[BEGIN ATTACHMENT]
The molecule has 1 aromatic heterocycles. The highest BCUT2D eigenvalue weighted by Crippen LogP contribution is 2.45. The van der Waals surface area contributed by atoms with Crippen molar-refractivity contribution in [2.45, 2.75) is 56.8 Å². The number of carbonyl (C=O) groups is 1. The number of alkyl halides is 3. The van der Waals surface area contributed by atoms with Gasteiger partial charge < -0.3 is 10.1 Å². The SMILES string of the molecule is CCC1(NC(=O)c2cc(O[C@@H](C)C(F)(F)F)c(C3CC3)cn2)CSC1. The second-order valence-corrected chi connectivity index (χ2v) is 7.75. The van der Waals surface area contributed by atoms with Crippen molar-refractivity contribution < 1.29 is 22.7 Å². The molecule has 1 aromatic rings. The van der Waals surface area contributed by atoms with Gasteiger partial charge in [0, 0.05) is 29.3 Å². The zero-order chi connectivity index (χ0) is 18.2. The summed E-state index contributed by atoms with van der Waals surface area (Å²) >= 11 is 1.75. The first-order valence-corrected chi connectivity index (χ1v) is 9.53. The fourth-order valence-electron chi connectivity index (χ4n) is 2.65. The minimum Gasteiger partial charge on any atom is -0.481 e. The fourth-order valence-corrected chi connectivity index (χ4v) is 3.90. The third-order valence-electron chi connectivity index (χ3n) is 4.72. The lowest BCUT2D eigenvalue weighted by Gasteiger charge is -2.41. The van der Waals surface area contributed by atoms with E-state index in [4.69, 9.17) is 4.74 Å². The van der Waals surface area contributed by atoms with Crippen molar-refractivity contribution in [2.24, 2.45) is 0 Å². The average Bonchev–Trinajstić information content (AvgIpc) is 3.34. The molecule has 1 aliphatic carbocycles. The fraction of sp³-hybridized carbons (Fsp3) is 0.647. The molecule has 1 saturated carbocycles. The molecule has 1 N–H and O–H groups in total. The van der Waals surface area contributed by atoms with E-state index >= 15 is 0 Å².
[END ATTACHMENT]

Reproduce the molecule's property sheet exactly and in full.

The molecule has 1 aromatic heterocycles. The highest BCUT2D eigenvalue weighted by Crippen LogP contribution is 2.45. The van der Waals surface area contributed by atoms with Crippen molar-refractivity contribution in [2.45, 2.75) is 56.8 Å². The number of carbonyl (C=O) groups is 1. The number of alkyl halides is 3. The van der Waals surface area contributed by atoms with Gasteiger partial charge < -0.3 is 10.1 Å². The SMILES string of the molecule is CCC1(NC(=O)c2cc(O[C@@H](C)C(F)(F)F)c(C3CC3)cn2)CSC1. The second-order valence-corrected chi connectivity index (χ2v) is 7.75. The van der Waals surface area contributed by atoms with Crippen molar-refractivity contribution < 1.29 is 22.7 Å². The molecule has 1 aromatic rings. The van der Waals surface area contributed by atoms with Gasteiger partial charge in [0, 0.05) is 29.3 Å². The zero-order chi connectivity index (χ0) is 18.2. The summed E-state index contributed by atoms with van der Waals surface area (Å²) >= 11 is 1.75. The first-order valence-corrected chi connectivity index (χ1v) is 9.53. The fourth-order valence-electron chi connectivity index (χ4n) is 2.65. The minimum Gasteiger partial charge on any atom is -0.481 e. The fourth-order valence-corrected chi connectivity index (χ4v) is 3.90. The third-order valence-electron chi connectivity index (χ3n) is 4.72. The lowest BCUT2D eigenvalue weighted by Gasteiger charge is -2.41. The van der Waals surface area contributed by atoms with E-state index in [4.69, 9.17) is 4.74 Å². The van der Waals surface area contributed by atoms with Crippen molar-refractivity contribution in [2.24, 2.45) is 0 Å². The average Bonchev–Trinajstić information content (AvgIpc) is 3.34. The molecule has 1 aliphatic carbocycles. The fraction of sp³-hybridized carbons (Fsp3) is 0.647. The molecule has 1 saturated carbocycles. The molecule has 1 N–H and O–H groups in total. The van der Waals surface area contributed by atoms with E-state index >= 15 is 0 Å².